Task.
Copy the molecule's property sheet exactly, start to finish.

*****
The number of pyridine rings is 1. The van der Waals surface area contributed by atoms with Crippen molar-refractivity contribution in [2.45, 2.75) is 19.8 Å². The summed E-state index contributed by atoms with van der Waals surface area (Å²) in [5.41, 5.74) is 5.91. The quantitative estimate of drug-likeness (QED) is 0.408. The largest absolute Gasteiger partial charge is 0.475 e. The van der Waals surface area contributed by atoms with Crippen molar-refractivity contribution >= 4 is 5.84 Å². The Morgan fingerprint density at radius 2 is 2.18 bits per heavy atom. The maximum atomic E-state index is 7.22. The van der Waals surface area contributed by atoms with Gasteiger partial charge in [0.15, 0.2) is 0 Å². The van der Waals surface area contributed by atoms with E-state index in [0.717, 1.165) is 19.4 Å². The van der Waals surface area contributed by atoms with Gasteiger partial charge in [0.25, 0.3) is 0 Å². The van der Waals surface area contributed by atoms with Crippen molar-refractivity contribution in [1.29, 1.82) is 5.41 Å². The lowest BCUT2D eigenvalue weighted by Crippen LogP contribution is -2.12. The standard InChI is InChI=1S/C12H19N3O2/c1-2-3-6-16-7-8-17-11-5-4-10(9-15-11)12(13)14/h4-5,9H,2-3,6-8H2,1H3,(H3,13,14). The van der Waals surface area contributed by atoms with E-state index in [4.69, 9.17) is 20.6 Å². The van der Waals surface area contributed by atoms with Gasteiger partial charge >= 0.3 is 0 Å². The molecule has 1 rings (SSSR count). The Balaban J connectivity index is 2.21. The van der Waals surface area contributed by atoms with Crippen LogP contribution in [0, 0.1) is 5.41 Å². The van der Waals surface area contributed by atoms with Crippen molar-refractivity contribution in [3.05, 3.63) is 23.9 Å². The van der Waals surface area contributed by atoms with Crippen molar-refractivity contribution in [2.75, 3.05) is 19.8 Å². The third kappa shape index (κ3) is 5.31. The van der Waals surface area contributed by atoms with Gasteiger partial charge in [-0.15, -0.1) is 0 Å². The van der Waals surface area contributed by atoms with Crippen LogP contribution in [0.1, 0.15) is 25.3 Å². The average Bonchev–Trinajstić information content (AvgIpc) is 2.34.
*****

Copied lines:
The number of pyridine rings is 1. The van der Waals surface area contributed by atoms with Crippen molar-refractivity contribution in [2.45, 2.75) is 19.8 Å². The summed E-state index contributed by atoms with van der Waals surface area (Å²) in [5.41, 5.74) is 5.91. The quantitative estimate of drug-likeness (QED) is 0.408. The largest absolute Gasteiger partial charge is 0.475 e. The van der Waals surface area contributed by atoms with Crippen molar-refractivity contribution >= 4 is 5.84 Å². The Morgan fingerprint density at radius 2 is 2.18 bits per heavy atom. The maximum atomic E-state index is 7.22. The van der Waals surface area contributed by atoms with Gasteiger partial charge in [0.15, 0.2) is 0 Å². The van der Waals surface area contributed by atoms with E-state index in [0.717, 1.165) is 19.4 Å². The van der Waals surface area contributed by atoms with Gasteiger partial charge in [0.25, 0.3) is 0 Å². The van der Waals surface area contributed by atoms with Crippen molar-refractivity contribution in [1.29, 1.82) is 5.41 Å². The lowest BCUT2D eigenvalue weighted by Crippen LogP contribution is -2.12. The standard InChI is InChI=1S/C12H19N3O2/c1-2-3-6-16-7-8-17-11-5-4-10(9-15-11)12(13)14/h4-5,9H,2-3,6-8H2,1H3,(H3,13,14). The van der Waals surface area contributed by atoms with E-state index in [4.69, 9.17) is 20.6 Å². The van der Waals surface area contributed by atoms with Gasteiger partial charge >= 0.3 is 0 Å². The molecule has 1 rings (SSSR count). The Balaban J connectivity index is 2.21. The van der Waals surface area contributed by atoms with Crippen LogP contribution in [0, 0.1) is 5.41 Å². The van der Waals surface area contributed by atoms with Crippen molar-refractivity contribution in [3.05, 3.63) is 23.9 Å². The van der Waals surface area contributed by atoms with Crippen molar-refractivity contribution in [2.75, 3.05) is 19.8 Å². The third kappa shape index (κ3) is 5.31. The van der Waals surface area contributed by atoms with Gasteiger partial charge in [-0.15, -0.1) is 0 Å². The van der Waals surface area contributed by atoms with Crippen LogP contribution in [0.1, 0.15) is 25.3 Å². The average Bonchev–Trinajstić information content (AvgIpc) is 2.34.